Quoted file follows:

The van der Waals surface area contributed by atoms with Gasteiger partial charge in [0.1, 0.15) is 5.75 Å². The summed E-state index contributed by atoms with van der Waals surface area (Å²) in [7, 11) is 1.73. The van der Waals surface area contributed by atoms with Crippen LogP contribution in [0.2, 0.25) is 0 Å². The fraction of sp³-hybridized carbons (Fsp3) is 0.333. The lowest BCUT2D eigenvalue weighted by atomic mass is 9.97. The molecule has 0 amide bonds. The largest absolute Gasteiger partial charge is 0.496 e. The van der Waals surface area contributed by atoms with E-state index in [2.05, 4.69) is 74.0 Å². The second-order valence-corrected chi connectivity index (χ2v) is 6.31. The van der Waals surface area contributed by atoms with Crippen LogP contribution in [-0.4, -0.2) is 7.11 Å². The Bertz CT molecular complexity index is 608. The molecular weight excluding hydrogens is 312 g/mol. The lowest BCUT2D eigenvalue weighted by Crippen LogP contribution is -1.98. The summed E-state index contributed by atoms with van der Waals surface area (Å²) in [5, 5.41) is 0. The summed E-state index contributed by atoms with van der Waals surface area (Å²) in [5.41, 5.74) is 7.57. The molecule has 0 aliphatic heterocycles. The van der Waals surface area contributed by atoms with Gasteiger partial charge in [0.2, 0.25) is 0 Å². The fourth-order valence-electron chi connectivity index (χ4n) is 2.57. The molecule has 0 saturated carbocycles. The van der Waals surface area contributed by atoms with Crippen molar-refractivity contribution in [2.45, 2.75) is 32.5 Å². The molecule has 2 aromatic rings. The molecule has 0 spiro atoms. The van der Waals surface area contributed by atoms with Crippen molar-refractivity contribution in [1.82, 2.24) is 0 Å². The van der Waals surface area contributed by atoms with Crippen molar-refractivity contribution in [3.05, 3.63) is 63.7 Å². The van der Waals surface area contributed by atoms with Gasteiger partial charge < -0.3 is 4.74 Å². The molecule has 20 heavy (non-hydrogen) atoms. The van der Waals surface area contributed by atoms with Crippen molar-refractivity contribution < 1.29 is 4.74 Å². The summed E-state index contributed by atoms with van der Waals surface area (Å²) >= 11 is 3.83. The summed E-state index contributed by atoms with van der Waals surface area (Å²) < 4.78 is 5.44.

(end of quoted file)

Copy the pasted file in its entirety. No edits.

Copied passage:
The van der Waals surface area contributed by atoms with Gasteiger partial charge in [0.1, 0.15) is 5.75 Å². The summed E-state index contributed by atoms with van der Waals surface area (Å²) in [7, 11) is 1.73. The van der Waals surface area contributed by atoms with Crippen LogP contribution in [0.2, 0.25) is 0 Å². The fraction of sp³-hybridized carbons (Fsp3) is 0.333. The lowest BCUT2D eigenvalue weighted by atomic mass is 9.97. The molecule has 0 amide bonds. The largest absolute Gasteiger partial charge is 0.496 e. The van der Waals surface area contributed by atoms with E-state index in [2.05, 4.69) is 74.0 Å². The second-order valence-corrected chi connectivity index (χ2v) is 6.31. The van der Waals surface area contributed by atoms with Crippen LogP contribution in [-0.4, -0.2) is 7.11 Å². The Bertz CT molecular complexity index is 608. The molecular weight excluding hydrogens is 312 g/mol. The lowest BCUT2D eigenvalue weighted by Crippen LogP contribution is -1.98. The summed E-state index contributed by atoms with van der Waals surface area (Å²) in [5, 5.41) is 0. The summed E-state index contributed by atoms with van der Waals surface area (Å²) in [5.41, 5.74) is 7.57. The molecule has 0 aliphatic heterocycles. The van der Waals surface area contributed by atoms with Gasteiger partial charge in [0.2, 0.25) is 0 Å². The fourth-order valence-electron chi connectivity index (χ4n) is 2.57. The molecule has 0 saturated carbocycles. The van der Waals surface area contributed by atoms with Crippen molar-refractivity contribution in [2.45, 2.75) is 32.5 Å². The molecule has 2 aromatic rings. The molecule has 0 spiro atoms. The van der Waals surface area contributed by atoms with Crippen molar-refractivity contribution in [1.82, 2.24) is 0 Å². The van der Waals surface area contributed by atoms with Crippen molar-refractivity contribution in [3.05, 3.63) is 63.7 Å². The van der Waals surface area contributed by atoms with Gasteiger partial charge < -0.3 is 4.74 Å². The molecule has 20 heavy (non-hydrogen) atoms. The van der Waals surface area contributed by atoms with Crippen molar-refractivity contribution < 1.29 is 4.74 Å². The summed E-state index contributed by atoms with van der Waals surface area (Å²) >= 11 is 3.83. The summed E-state index contributed by atoms with van der Waals surface area (Å²) < 4.78 is 5.44.